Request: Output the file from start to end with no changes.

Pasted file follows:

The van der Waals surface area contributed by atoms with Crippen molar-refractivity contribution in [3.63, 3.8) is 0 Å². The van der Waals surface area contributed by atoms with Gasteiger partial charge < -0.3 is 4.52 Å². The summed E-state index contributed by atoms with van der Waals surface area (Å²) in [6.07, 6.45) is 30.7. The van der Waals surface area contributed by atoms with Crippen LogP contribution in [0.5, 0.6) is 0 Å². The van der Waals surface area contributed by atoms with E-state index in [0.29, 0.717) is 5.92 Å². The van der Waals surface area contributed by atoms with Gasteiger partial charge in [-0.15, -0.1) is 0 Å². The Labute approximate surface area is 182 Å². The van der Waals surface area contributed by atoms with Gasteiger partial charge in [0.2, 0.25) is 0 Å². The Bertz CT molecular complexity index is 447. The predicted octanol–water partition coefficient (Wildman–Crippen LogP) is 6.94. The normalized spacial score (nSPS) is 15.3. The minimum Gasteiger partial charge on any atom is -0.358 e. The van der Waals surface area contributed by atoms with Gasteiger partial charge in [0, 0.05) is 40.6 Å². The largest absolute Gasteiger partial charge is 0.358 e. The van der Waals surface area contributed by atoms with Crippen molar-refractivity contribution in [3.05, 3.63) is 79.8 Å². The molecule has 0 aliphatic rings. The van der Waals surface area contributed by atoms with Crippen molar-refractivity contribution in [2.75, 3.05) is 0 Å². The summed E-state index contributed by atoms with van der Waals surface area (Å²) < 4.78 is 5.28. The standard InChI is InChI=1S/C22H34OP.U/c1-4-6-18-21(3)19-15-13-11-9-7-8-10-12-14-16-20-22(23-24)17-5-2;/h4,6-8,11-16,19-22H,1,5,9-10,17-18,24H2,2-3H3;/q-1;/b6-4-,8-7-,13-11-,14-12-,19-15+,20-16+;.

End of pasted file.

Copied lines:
The van der Waals surface area contributed by atoms with Crippen molar-refractivity contribution in [3.63, 3.8) is 0 Å². The van der Waals surface area contributed by atoms with Gasteiger partial charge < -0.3 is 4.52 Å². The summed E-state index contributed by atoms with van der Waals surface area (Å²) in [6.07, 6.45) is 30.7. The van der Waals surface area contributed by atoms with Crippen LogP contribution in [0.5, 0.6) is 0 Å². The van der Waals surface area contributed by atoms with E-state index in [0.29, 0.717) is 5.92 Å². The van der Waals surface area contributed by atoms with Gasteiger partial charge in [-0.15, -0.1) is 0 Å². The Labute approximate surface area is 182 Å². The van der Waals surface area contributed by atoms with Gasteiger partial charge in [0.2, 0.25) is 0 Å². The Bertz CT molecular complexity index is 447. The predicted octanol–water partition coefficient (Wildman–Crippen LogP) is 6.94. The normalized spacial score (nSPS) is 15.3. The minimum Gasteiger partial charge on any atom is -0.358 e. The van der Waals surface area contributed by atoms with Gasteiger partial charge in [0, 0.05) is 40.6 Å². The largest absolute Gasteiger partial charge is 0.358 e. The van der Waals surface area contributed by atoms with Crippen molar-refractivity contribution in [3.05, 3.63) is 79.8 Å². The molecule has 0 aliphatic rings. The van der Waals surface area contributed by atoms with Crippen molar-refractivity contribution in [2.75, 3.05) is 0 Å². The summed E-state index contributed by atoms with van der Waals surface area (Å²) < 4.78 is 5.28. The standard InChI is InChI=1S/C22H34OP.U/c1-4-6-18-21(3)19-15-13-11-9-7-8-10-12-14-16-20-22(23-24)17-5-2;/h4,6-8,11-16,19-22H,1,5,9-10,17-18,24H2,2-3H3;/q-1;/b6-4-,8-7-,13-11-,14-12-,19-15+,20-16+;.